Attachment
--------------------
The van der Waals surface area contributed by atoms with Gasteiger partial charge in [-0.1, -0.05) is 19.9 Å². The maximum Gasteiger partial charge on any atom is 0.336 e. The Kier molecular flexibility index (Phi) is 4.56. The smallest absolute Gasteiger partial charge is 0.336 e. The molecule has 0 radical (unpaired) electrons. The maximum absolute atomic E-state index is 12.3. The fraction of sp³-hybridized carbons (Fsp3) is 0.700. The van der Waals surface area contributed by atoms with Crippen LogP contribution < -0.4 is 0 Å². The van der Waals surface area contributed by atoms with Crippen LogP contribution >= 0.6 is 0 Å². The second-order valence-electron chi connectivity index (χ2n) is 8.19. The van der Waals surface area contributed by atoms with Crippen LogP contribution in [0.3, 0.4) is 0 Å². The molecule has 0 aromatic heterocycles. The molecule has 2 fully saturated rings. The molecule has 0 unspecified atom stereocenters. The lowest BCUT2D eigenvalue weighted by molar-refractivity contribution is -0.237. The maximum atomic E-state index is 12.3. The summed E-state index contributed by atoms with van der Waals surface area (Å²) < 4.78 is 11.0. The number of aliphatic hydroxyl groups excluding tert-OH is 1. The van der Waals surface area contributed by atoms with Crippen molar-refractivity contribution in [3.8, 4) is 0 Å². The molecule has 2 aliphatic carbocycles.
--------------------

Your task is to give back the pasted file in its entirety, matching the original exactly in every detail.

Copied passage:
The van der Waals surface area contributed by atoms with Gasteiger partial charge in [-0.1, -0.05) is 19.9 Å². The maximum Gasteiger partial charge on any atom is 0.336 e. The Kier molecular flexibility index (Phi) is 4.56. The smallest absolute Gasteiger partial charge is 0.336 e. The molecule has 0 radical (unpaired) electrons. The maximum absolute atomic E-state index is 12.3. The fraction of sp³-hybridized carbons (Fsp3) is 0.700. The van der Waals surface area contributed by atoms with Crippen LogP contribution < -0.4 is 0 Å². The van der Waals surface area contributed by atoms with Crippen LogP contribution >= 0.6 is 0 Å². The second-order valence-electron chi connectivity index (χ2n) is 8.19. The van der Waals surface area contributed by atoms with Crippen LogP contribution in [0.3, 0.4) is 0 Å². The molecule has 0 aromatic heterocycles. The molecule has 2 fully saturated rings. The molecule has 0 unspecified atom stereocenters. The lowest BCUT2D eigenvalue weighted by molar-refractivity contribution is -0.237. The maximum atomic E-state index is 12.3. The summed E-state index contributed by atoms with van der Waals surface area (Å²) < 4.78 is 11.0. The number of aliphatic hydroxyl groups excluding tert-OH is 1. The van der Waals surface area contributed by atoms with Crippen molar-refractivity contribution in [3.8, 4) is 0 Å². The molecule has 2 aliphatic carbocycles.